Reset Generation is going to be a Mega-game, with a score of 90. But I am going to put a caveat on that. What Reset Generation has delivered should now be delivered with every game. Consideration of environment and the players, thinking through the looks, the graphics, and what needs to be done differently have lifted Reset Generation towards the Parthenon – now it needs to lift the rest.
Only then will Reset Generation earn its place in the High Score Halls of Glory (probably with F.O.E. as the initials); when all games from N-Gage are like this; when they all have the same care and attention; when they all have a solid marketing push behind them; when something comes along and stands beside the K2 of Reset Generation as the Everest of mobile gaming. That's when the job of Reset Generation is done. Nokia, prove you can do this every time. Reset Generation is a superb hit single and we'll give you the Grammy for it. But let's have the album.
Now, I'm off to take my Sci-Fi Knight back into combat. Did I mention how addictive this was?
-- Ewan Spence, August 2008
AAN Score: 90%
|The one thing missing in it is the ability to get out and into the game at arbitrairy moments. Which is a bit much to be asked in a player vs player environment.|
|It's a nice game, no doubt, but I don't see any reason to play it anymore. I played thru the relatively short single player part, and I don't really have any interest in multiplayer gaming|
|I look forward to the day N-Gage get some deep story single player games. Dirk Dagger seems like a good one, although I would prefer to see RPGs instead of adventure games.|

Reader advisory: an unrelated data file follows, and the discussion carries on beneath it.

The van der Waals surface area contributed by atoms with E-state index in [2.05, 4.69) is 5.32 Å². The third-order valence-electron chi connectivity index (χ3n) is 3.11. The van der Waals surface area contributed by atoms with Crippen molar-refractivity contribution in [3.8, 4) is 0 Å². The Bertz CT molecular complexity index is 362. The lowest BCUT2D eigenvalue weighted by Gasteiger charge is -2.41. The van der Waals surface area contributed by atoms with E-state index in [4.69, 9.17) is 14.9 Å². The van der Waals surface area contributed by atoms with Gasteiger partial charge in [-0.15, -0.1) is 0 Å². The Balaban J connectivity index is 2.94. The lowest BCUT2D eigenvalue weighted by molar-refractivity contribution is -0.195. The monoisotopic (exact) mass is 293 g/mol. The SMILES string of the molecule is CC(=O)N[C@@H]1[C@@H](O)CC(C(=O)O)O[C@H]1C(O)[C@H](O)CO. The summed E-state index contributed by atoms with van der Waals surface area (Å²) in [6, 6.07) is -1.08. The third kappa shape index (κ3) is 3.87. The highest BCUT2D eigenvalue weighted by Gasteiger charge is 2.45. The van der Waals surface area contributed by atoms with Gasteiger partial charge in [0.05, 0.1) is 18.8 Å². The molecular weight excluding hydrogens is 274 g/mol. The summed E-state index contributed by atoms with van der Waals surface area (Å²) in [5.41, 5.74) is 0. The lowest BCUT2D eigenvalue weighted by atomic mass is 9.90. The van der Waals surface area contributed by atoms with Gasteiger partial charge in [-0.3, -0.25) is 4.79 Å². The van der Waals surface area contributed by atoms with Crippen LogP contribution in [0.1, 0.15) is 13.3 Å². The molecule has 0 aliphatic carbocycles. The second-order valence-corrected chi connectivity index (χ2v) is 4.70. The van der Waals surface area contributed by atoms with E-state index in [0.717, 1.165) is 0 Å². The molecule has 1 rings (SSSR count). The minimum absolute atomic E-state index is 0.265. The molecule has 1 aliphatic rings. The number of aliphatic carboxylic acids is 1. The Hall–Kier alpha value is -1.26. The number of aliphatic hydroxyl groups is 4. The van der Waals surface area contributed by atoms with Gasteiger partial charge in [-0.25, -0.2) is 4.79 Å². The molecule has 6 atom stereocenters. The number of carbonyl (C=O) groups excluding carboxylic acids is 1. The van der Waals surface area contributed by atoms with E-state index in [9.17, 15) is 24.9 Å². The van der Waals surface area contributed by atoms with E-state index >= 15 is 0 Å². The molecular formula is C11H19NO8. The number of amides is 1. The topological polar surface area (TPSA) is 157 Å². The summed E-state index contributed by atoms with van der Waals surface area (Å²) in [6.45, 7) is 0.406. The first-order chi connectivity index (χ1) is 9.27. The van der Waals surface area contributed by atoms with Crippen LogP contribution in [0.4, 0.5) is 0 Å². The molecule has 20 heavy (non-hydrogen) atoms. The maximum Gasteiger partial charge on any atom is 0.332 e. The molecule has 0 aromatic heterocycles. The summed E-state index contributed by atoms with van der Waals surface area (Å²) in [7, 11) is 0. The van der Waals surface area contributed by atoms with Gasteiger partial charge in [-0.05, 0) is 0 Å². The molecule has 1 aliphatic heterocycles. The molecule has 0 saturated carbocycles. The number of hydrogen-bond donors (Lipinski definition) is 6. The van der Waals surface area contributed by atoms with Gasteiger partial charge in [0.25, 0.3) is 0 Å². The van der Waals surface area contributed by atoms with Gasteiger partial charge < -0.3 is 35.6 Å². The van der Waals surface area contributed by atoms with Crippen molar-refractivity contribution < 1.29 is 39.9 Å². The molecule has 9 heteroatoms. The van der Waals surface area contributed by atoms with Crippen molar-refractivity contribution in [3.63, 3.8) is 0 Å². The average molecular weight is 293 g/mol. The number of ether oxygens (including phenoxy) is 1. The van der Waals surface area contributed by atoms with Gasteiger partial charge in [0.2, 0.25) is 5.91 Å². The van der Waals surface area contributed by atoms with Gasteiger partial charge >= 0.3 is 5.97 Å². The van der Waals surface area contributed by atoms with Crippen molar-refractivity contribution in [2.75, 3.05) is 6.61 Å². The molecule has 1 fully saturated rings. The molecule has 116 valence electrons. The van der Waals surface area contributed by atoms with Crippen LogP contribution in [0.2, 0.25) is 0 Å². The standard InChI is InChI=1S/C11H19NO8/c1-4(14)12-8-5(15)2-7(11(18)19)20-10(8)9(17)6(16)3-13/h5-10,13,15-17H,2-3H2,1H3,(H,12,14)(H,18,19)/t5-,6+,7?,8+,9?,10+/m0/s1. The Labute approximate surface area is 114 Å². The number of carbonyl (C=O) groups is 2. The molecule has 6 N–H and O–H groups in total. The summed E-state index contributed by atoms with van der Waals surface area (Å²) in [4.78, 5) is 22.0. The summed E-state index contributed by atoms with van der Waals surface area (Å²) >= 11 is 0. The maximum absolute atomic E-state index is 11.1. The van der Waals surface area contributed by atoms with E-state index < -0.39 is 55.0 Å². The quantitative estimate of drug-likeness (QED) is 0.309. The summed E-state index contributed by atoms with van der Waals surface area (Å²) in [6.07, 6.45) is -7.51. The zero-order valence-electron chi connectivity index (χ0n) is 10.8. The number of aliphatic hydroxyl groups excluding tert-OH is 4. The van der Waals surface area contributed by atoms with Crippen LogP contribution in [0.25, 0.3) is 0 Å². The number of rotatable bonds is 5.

If you don't like multiplayer online games, then you won't like multiplayer online games. :-)
Agreed and on this point, I find one of the final points in the review a bit unfair. Marking a game down for it's lack of appeal to gamers who are more interested in a different game type.
|That's no fun at all when you are in the middle of a multiplayer game. So there need to be mobile oriented enticing (multiplayer) games that can start in 10 seconds and exit in 0.2 seconds without a negative impact on you score or friends.|
|Boingboingboing.....Bounce is live!|
|However, there have been several cases where I got disconnected against my will and that hurt my score. One time a phone call came in and that disconnected me from the game.|
I have no problem with the game penalizing players who exit during a multi-player game intentionally. However, there have been several cases where I got disconnected against my will and that hurt my score. One time a phone call came in and that disconnected me from the game. Several other times I guess I just had bad network coverage and it disconnected me two times in a row from different games. Now I don't even want to play the multiplayer unless I'm logged on through my home wifi network. At least then I know I won't be disconnected.